Surface curvature-dependent adsorption and aggregation of fluorescein isothiocyanate on gold nanoparticles†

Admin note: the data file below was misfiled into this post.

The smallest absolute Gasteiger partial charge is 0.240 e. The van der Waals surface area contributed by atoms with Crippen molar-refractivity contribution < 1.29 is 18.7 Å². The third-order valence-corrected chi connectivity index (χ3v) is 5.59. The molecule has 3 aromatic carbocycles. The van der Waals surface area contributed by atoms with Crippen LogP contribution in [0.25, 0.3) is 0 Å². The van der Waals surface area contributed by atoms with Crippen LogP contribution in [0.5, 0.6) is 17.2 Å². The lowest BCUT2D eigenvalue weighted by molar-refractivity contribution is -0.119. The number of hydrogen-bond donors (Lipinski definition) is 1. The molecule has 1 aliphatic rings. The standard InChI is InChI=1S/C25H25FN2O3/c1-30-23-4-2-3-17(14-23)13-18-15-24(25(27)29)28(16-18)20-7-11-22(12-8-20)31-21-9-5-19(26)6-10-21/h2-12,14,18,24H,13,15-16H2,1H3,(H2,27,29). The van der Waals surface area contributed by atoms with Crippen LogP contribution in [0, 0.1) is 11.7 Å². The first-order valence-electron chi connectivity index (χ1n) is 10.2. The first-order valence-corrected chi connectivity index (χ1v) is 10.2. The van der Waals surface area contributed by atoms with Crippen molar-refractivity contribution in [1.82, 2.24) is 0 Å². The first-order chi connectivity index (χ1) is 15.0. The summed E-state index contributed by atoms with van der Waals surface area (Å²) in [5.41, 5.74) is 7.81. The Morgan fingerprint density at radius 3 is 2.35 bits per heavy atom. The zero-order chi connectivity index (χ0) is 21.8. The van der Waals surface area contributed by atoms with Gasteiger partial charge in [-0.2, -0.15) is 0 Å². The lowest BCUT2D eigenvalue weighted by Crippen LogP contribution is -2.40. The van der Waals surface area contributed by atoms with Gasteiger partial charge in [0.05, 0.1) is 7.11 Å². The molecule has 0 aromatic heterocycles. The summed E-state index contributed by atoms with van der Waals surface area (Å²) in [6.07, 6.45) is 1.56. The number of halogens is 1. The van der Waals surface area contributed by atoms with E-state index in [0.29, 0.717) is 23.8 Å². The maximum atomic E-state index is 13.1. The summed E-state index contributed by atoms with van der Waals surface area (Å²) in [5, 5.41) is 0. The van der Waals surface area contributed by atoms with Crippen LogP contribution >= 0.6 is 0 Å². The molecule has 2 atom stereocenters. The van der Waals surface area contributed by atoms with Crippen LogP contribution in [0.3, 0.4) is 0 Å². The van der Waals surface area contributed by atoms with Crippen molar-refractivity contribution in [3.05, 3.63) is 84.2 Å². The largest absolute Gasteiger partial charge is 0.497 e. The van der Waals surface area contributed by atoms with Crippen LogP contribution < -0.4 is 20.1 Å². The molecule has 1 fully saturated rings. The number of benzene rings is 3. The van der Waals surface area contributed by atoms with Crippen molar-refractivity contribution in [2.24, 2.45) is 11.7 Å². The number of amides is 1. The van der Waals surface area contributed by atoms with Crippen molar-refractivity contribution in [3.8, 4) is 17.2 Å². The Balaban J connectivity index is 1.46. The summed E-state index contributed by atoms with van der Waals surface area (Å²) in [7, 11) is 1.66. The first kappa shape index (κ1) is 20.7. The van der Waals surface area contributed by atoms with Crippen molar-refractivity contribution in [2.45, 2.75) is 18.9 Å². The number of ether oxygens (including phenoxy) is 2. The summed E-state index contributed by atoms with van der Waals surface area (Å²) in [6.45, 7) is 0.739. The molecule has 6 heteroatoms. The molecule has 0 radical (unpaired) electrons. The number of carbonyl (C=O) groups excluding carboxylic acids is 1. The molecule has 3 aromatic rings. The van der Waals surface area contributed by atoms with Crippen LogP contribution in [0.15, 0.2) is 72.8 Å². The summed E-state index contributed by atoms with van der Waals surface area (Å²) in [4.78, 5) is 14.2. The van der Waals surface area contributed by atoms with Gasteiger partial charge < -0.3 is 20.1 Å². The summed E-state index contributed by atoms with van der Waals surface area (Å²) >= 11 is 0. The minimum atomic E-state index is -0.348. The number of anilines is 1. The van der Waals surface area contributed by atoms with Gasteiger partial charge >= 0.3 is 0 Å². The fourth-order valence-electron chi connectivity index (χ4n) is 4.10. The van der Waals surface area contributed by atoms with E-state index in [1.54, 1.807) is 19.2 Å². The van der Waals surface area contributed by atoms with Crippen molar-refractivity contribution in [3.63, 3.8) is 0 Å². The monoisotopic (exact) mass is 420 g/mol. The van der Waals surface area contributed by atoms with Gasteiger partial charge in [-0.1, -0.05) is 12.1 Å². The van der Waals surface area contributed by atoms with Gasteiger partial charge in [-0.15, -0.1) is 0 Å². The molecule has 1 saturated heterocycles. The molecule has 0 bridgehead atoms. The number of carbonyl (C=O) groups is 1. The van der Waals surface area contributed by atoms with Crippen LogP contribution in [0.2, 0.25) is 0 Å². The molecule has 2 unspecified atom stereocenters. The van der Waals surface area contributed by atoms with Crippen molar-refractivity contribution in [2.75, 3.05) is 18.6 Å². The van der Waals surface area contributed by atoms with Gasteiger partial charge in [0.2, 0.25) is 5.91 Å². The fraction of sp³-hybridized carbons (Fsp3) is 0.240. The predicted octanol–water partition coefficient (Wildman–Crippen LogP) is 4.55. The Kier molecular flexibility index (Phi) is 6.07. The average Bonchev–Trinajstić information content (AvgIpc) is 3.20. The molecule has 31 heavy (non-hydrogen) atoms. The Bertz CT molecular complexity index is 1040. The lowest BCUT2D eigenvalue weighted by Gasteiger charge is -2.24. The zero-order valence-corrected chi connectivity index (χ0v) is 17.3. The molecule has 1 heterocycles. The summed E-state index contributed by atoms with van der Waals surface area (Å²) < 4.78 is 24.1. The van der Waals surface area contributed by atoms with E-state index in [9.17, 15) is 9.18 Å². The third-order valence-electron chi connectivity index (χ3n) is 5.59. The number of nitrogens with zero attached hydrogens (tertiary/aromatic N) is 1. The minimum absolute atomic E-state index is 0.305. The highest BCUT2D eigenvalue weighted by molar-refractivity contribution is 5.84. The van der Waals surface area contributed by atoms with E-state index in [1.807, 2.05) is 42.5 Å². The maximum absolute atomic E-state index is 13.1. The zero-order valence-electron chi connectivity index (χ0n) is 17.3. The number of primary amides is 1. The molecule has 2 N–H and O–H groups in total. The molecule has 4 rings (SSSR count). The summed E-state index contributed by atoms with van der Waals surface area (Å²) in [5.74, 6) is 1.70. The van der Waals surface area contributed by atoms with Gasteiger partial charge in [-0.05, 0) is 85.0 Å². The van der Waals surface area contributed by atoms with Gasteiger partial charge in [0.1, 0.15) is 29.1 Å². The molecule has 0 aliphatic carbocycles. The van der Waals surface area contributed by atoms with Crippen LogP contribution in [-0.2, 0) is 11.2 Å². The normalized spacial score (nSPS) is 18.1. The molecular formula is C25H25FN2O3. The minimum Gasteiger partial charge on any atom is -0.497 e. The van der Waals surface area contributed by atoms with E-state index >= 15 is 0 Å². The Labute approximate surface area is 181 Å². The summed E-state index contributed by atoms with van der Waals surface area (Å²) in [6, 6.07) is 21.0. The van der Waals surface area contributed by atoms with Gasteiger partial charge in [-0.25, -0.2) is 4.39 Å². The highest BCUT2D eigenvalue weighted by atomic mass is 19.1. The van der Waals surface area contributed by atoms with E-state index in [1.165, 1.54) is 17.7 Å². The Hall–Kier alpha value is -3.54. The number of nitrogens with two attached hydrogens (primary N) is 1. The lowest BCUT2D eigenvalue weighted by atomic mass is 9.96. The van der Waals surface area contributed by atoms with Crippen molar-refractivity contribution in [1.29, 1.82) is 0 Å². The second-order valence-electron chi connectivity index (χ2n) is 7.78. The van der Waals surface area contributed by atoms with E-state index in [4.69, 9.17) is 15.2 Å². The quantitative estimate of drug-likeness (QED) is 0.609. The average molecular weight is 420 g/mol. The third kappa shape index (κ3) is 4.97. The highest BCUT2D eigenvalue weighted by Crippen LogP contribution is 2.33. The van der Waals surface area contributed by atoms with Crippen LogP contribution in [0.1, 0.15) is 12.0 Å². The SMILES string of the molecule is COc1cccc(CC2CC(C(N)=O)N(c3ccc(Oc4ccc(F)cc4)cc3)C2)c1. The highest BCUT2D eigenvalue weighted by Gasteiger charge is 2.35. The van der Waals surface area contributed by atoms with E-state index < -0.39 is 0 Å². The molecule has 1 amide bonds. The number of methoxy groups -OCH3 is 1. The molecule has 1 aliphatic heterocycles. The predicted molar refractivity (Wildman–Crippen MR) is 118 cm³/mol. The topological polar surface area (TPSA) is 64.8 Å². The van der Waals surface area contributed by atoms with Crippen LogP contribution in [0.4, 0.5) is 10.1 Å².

The interaction between metallic nanoparticles and fluorescent molecules and its influence on the optical properties of the particles/molecules have been intensively investigated because of their biology and sensing applications. Here, we studied the adsorption and aggregation of a commonly used dye, fluorescein isothiocyanate (FITC), on gold nanoparticles of various diameters. It was observed that the adsorption of FITC on relatively large gold nanoparticles (≥15 nm in diameter) induced quenching in the two-photon fluorescence (TPF) emission from the FITC molecules, while smaller-sized gold nanoparticles (1.6 nm) had no such effect. This difference was interpreted by the fluorescence resonance energy transfer (FRET) between the FITC molecules and the larger gold nanoparticles. At the same time, it was observed that the ratio of TPF quenching was notably higher than the ratio of the FITC molecules chemically adsorbed on the large gold particles. This unexpected observation revealed that the aggregation-induced fluorescence quenching also contributed significantly to the attenuation of the TPF emission. Time-dependent TPF attenuation during the interaction of FITC and the larger gold nanoparticles was recorded and used to confirm this interpretation. With this experimental evidence, a clear picture of the interaction of the FITC molecules on the gold surface was presented: FITC molecules chemically adsorbed on the small gold nanoparticles. However, the relatively larger surface curvature hindered the aggregation of the FITC molecules on the small gold nanoparticles. On the surface of the larger gold nanoparticles, both adsorption and aggregation occured. The influence of the surface curvature on the interfacial structure of the adsorbed molecules on nanoparticles was discussed.